Thanks to enormous support from local farmers, volunteers and the generosity of the Trust for Oxfordshire's Environment (TOE2), the RSPB has successfully completed a pilot project to help the curlew, a threatened and secretive wading bird which makes its home in farmland across the Upper Thames River Valleys.
The curlew is the largest European wading bird, often found on winter estuaries or in summer meadows and recognisable by its long, down-curved bill, brown upperparts, long legs and evocative call. But you'll be lucky if you see one - they are highly secretive birds, hiding their nests in long grass. And according to surveys of wading birds across the Upper Thames River Valleys, spotting a curlew could get even harder, as breeding curlew have declined by 51% between 2005 and 2015, in line with the national trend.
Fortunately, the area still managed to attract more than 40 pairs over the last 10 years, making the river valleys of Oxfordshire one of the most important areas for this species in southern England.
In April 2016, the RSPB was delighted to receive funding from TOE2 through the Landfill Communities fund for a new pilot project to discover more about the breeding habits of this enigmatic bird, and the possible reasons behind its decline. The support from local farmers was vital to the success of the project, as most curlew nesting sites are found on farmland.
Every week over the spring and early summer, volunteers visited farms and nature reserves where curlew were thought to live, gradually identifying the birds' territories and recording their behaviour. Licensed RSPB staff then used this information to help locate the hidden nests, taking detailed measurements and installing temperature sensors to establish which nests were warm (and successful) and which were cold (and had failed). At least three of the six monitored nests seem to have hatched successfully, and recent surveying suggests that some of the young chicks have already managed to fledge and become independent of their parents.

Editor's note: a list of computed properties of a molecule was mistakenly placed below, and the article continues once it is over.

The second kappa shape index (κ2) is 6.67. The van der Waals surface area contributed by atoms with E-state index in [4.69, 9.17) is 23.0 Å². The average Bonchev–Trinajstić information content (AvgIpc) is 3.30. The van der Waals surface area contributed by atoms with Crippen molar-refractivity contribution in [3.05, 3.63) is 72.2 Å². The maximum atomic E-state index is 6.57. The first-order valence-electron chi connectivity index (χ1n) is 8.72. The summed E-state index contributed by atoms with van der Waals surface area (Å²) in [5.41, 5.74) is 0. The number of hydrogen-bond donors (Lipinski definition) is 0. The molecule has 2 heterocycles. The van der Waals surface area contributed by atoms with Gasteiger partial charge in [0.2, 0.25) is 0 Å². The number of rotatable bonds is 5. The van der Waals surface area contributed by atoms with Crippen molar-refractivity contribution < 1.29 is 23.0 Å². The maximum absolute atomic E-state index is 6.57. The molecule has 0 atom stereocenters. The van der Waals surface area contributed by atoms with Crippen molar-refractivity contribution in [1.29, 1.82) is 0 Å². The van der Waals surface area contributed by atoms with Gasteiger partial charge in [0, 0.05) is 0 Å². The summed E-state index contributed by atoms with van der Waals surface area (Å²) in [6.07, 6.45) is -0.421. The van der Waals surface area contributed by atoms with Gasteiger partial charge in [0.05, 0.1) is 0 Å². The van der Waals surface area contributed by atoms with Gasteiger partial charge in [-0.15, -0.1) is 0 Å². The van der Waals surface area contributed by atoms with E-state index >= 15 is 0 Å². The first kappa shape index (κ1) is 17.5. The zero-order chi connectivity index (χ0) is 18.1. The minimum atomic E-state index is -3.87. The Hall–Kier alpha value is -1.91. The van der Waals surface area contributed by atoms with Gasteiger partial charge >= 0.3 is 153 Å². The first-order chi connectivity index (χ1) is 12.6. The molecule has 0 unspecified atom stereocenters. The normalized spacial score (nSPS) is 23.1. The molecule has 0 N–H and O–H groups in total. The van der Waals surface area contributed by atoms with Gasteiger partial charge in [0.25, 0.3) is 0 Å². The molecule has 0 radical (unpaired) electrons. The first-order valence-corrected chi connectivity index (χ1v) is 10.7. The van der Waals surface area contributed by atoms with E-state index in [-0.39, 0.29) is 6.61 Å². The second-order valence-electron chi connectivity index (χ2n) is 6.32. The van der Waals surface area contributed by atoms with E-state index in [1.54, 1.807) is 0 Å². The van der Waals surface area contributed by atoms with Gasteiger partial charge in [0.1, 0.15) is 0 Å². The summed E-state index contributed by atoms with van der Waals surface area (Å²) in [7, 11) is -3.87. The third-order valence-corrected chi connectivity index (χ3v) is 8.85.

Working together with farmers and local contractor R.C.Baker, the RSPB have also restored a series of 'scrapes', or seasonal pools, on key farms. These pools provide essential feeding areas for wading birds. The pools were re-shaped to create a gentler slope, improving the amount of muddy edge and access to the food curlews love to eat, such as earthworms.
The impact of this initiative will start to be measured next spring, when surveyors will re-visit curlew sites and discover how their numbers have responded. The RSPB hopes to be able to extend the project into 2017 if they are able to secure further funding.
Charlotte Kinnear, local RSPB Conservation Officer, said: "The call of the curlew is a very special part of Oxfordshire's landscape; I'm really pleased that this project has already greatly helped us to understand the needs of this wonderful bird. We are very grateful to all involved in the project this year. It's been great to hear from farmers just how keen they are to help the curlew, and to have had so much support from them for this project."
Ian Hayward, local RSPB Volunteer, said: "Taking part in the curlew project was a great experience. The farm I surveyed along the banks of the Cherwell is great for wildlife, there is amazing flora and fauna; on most visits I was able to see roe deer. It's great that local farmers and conservation groups are working together in an effort to help threatened species like the curlew. Having the opportunity to explore the farmland was a privilege and I'm grateful to the farmer for their collaboration."
Karen Woolley, TOE2 Chair, said: "TOE2 was delighted to fund this important project, increasing our understanding of the needs of the curlew. We're looking forward to seeing the outcome of the planned habitat improvement works and how this impacts the curlew population."
The RSPB would like to thank the Trust for Oxfordshire's Environment (TOE2) for their generosity and support for this project.